The situation continues to look grim in Singapore as a total of 27 new COVID-19 community cases were reported as of noon on Tuesday (May 18). Among the infected were an investment banker at DBS Bank and a two-year-old boy from My First Skool in Westgate as reported by The Straits Times.
Singapore reported a total of 38 coronavirus cases on Tuesday. Among them, 16 were linked to previous cases and 11 were unlinked. And 14 of the 27 new cases had been placed in quarantine earlier, said MOH. There were also 11 imported cases that were placed on stay-home notice upon arrival in Singapore.
A 57-year-old woman who works at the Ministry of Home Affairs (MHA) and an 18-year-old student at the Institute of Technical Education (ITE) College Central were among the infected cases.
Community Cases In Singapore: 4 New Clusters Uncovered
Image courtesy: Stock
On Tuesday, MOH designated four new clusters with three cases each. Sharing more information on the patients, MOE said that the first one was the ITE student, whose infection has been linked to that of a Singaporean man who worked as a personal chauffeur. He was confirmed to have coronavirus last week.
A 36-year-old-foreign domestic worker is the third person in this cluster. He tested positive on Sunday (16 May).
Similarly, the two-year-old boy’s infection was linked to that of a 35-year-old sales worker at Sanofi-Aventis who was confirmed to have COVID on Saturday.
There are currently 19 active clusters in Singapore.
1. Unlinked cases of Covid positive persons in Singapore
MOH informed that the DBS banker – and the MHA employee were among the 11 patients whose infections are currently unlinked.
Sharing more information about another unlinked case was a 40-year-old man who works as a vending machine loader and a food delivery rider for Deliveroo and Grab. He completed all his jabs.
A 51-year-old clinic assistant was also among the unlinked cases. She was also fully vaccinated.
2. B1617 variant has taken over Singapore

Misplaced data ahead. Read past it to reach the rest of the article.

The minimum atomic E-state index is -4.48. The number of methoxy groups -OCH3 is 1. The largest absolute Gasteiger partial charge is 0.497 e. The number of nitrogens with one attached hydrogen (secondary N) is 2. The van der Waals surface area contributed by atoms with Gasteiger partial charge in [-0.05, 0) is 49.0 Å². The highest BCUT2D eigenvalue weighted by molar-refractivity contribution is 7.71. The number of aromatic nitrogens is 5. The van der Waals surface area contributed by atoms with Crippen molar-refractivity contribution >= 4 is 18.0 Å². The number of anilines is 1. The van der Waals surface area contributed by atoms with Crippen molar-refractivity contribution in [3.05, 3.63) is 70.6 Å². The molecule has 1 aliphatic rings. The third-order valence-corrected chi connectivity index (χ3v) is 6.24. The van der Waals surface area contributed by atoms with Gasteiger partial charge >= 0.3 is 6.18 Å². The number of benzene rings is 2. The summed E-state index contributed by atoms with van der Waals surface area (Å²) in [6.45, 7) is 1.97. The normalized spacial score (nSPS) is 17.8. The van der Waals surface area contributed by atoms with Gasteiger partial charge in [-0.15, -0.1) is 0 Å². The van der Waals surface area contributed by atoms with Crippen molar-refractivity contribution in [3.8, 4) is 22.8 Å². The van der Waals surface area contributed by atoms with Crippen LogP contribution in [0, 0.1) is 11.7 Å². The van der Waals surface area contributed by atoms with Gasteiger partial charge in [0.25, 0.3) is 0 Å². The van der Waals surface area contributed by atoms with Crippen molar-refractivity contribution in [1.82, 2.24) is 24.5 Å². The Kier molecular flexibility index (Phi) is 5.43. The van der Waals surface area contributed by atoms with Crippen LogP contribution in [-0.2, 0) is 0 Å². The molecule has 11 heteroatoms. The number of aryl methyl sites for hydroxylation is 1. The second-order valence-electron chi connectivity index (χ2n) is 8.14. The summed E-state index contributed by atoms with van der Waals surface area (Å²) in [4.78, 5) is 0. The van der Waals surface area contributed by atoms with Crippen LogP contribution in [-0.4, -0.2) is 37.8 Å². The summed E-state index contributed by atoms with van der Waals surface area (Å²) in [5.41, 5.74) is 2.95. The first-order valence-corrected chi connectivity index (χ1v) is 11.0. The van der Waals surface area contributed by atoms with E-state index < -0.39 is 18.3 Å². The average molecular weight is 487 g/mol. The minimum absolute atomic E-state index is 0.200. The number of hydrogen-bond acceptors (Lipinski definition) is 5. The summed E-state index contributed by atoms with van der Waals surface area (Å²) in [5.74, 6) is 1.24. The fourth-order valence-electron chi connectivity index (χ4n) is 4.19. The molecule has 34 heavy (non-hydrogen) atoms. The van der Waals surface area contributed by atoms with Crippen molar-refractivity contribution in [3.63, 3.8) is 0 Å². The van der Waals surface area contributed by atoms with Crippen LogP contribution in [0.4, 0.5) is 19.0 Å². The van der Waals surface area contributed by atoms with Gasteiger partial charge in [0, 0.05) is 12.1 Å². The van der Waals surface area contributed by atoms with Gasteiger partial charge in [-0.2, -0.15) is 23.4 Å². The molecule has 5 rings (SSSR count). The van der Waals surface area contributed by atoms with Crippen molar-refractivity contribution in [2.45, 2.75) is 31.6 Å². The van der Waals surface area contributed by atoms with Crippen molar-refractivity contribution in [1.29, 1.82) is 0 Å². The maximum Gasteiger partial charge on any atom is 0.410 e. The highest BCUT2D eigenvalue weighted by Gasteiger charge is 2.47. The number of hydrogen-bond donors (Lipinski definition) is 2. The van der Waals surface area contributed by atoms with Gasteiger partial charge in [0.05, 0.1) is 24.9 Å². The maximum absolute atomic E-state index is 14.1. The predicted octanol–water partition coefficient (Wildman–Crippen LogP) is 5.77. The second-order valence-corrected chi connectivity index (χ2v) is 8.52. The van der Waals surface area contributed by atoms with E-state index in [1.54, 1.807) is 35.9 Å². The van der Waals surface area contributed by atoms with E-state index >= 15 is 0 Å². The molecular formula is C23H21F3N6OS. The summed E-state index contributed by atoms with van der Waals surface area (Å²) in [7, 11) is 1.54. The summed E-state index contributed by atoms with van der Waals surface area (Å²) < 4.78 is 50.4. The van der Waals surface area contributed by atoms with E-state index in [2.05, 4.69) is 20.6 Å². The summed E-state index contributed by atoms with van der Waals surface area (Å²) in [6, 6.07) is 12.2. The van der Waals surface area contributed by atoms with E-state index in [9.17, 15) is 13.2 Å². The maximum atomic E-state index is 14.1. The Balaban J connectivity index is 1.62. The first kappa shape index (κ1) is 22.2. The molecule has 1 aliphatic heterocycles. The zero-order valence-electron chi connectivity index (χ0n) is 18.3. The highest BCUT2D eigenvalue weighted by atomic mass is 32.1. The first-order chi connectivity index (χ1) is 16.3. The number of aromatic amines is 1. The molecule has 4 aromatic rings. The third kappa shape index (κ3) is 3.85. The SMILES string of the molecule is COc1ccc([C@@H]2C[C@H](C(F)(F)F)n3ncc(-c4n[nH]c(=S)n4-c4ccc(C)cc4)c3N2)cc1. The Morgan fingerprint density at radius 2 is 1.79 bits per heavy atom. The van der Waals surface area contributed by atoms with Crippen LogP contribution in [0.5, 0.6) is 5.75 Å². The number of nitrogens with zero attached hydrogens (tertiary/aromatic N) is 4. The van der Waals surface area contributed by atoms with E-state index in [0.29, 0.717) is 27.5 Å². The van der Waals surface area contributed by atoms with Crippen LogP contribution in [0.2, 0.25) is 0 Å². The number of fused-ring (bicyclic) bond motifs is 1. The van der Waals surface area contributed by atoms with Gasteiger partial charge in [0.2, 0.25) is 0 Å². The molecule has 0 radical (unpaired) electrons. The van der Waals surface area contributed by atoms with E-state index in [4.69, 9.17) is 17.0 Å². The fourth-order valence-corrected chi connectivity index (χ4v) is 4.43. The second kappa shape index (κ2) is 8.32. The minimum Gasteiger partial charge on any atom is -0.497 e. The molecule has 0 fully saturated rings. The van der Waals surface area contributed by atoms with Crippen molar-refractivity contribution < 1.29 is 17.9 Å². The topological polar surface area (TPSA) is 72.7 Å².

Fourteen of the community cases had already been quarantined when they tested positive. Three community cases have tested preliminarily positive for the B1617 variant.
One of them – a 36-year-old woman who works at Toast and Curry Sentosa – has been linked to the Changi Airport cluster.
The other two cases are household contacts of previously confirmed cases. They include a 36-year-old Malaysian woman who works at Toast and Curry Sentosa and a 59-year-old Singaporean man who works as a financial planner at Great Eastern.
3. Changi Airport Cluster
The cluster at Changi Airport now has a total of 87 cases. | Image courtesy: Pixabay
A Malay woman who works at Toast and Curry is also linked to the Changi Airport cluster case. The cluster at Changi Airport now has a total of 87 cases.
What is alarming is that in less than two weeks, the Changi Airport cluster has emerged as the country’s largest community cluster to date. The virus has affected a large number of elderly workers, as much as it has also infiltrated visitors to public places within the airport.
The total number of cases in the country has shot up to 61, 651 and 31 fatalities. The cases have started spiralling and the number of new community cases has increased from 40 which was 2 weeks ago to 163 in the past week. In the same period, the unlinked cases have also jumped from 10 to 48.
What also needs to be highlighted is that the number of patients in ICU are at an 11-month high. There are 220 cases still in the hospital. Most of them are stable and/or improving, and five are in critical condition in the intensive care unit.
What is Being Done To Curb Cases, Especially Among Young Children In Singapore?
On Tuesday, Singapore approved the use of the Pfizer-BioNTech vaccine for kids aged between 12 and 15 years. This decision was made at a time when more children are contracting the highly transmissible variant.
As you may be aware that schools in the city-state have already shifted to home-based learning from May 19 until May 28. Both these measures should push forth the country’s endeavour to keep the children safe and protected.
However, these are not the only measures that will work. Parents will also need to become proactive in caring for young children by means of following advisories from the government.
The leaders and the health experts have been urging people to stay indoors, get vaccinated and exercise all precautions to help bring the infection in control.
So it’s important that you follow the basic rules: wash hands frequently, sanitise anything that enters your home, maintain social distance, and avoid venturing out unless necessary.